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Improving birth outcomes for obese women: results of the UKMidSS Severe Obesity Study

Published on Wednesday, 05 December 2018 Tweet

Giving birth in a birth centre may be as safe for some obese women who have given birth before as it is for those with a lower Body Mass Index (BMI).

A new study, published in PLOS ONE and funded by the National Institute for Health Research (NIHR), has shown that, for women with a BMI between 35 and 40 who have given birth before and are otherwise healthy, planning birth in an alongside midwifery unit (AMU) can be just as safe as for women with a lower BMI.

Working with a network of midwives in AMUs across the UK, as part of the UK Midwifery Study System (UKMidSS), researchers at the NPEU, led by Dr Rachel Rowe, identified and collected information about all 1,122 severely obese pregnant women (with a BMI over 35kg/m2) who received labour care in AMUs, and 1,949 comparison women with a lower BMI who were looked after in the same units.

For women who had given birth before, the study found no evidence of significantly increased risks associated with planning birth in an AMU for women with a BMI between 35 and 40, compared with women with a lower BMI. However, women with a BMI over 35 who were having their first baby had an increased chance of needing an urgent Caesarean section, or having severe bleeding after the birth.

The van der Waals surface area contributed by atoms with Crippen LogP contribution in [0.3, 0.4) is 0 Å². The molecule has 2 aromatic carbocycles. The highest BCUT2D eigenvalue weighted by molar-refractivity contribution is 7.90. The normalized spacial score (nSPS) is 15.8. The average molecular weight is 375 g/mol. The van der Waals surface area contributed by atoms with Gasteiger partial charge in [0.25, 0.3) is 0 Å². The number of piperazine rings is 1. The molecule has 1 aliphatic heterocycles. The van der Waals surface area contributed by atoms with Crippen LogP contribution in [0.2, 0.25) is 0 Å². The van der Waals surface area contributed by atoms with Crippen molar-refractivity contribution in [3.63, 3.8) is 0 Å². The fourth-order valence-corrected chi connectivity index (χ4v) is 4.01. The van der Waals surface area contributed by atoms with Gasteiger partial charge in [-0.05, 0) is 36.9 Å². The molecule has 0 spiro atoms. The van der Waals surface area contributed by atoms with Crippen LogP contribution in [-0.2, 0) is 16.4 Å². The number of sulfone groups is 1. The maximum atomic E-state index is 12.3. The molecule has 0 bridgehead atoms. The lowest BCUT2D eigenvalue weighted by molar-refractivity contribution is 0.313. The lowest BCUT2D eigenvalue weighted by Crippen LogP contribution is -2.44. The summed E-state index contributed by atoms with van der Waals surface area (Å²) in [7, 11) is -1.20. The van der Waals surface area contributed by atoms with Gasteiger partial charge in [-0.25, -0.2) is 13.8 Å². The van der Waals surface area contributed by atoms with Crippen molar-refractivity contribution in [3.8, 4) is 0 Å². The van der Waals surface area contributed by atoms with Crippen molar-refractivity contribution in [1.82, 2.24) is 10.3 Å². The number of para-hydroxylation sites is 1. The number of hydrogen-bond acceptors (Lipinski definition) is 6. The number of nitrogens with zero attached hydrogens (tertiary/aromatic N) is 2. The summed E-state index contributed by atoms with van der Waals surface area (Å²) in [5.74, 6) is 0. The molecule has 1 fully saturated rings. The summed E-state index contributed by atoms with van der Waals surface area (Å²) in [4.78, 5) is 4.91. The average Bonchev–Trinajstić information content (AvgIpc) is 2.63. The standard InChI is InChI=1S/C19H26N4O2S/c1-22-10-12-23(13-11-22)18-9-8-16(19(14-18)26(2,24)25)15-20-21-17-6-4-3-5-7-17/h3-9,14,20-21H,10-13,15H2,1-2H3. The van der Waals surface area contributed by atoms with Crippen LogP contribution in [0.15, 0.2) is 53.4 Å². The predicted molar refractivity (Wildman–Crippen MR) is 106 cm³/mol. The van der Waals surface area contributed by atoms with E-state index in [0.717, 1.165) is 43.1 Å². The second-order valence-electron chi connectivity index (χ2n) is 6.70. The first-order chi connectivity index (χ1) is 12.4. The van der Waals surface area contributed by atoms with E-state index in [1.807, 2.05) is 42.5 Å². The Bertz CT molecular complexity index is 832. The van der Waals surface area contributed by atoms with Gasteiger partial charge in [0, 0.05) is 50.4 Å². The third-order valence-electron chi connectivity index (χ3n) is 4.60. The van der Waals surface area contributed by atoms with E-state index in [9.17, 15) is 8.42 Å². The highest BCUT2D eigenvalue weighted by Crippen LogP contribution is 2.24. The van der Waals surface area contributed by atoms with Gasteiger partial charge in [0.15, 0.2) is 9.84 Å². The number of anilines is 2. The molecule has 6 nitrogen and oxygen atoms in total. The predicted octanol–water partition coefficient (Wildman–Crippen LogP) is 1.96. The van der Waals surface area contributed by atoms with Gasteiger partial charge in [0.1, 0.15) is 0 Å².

Overall, the chances of women with a BMI over 35 giving birth by Caesarean section were low (5% for women who had given birth before and 14% for women having a first baby, compared with 4% and 8% respectively for women with a lower BMI in the same units).

Professor Jenny Kurinczuk, Director of the NPEU said: 'Women with a BMI over 35, and their midwives and doctors, now have more information about the risks and benefits of planning birth in a midwifery-led setting to help inform their decision-making. Birth in a midwifery unit is not suitable for everyone, but planning birth in an AMU could reduce interventions and lead to better outcomes for some women with a high BMI. Women who think they might be interested in this option should talk to their midwife or doctor and make a care plan which suits their own individual circumstances.'

Download our infographic explaining the results of the study:

UKMidSS infographic. Thumbnail preview of the file.

Updated: Monday, 23 November 2020 08:22 (v28)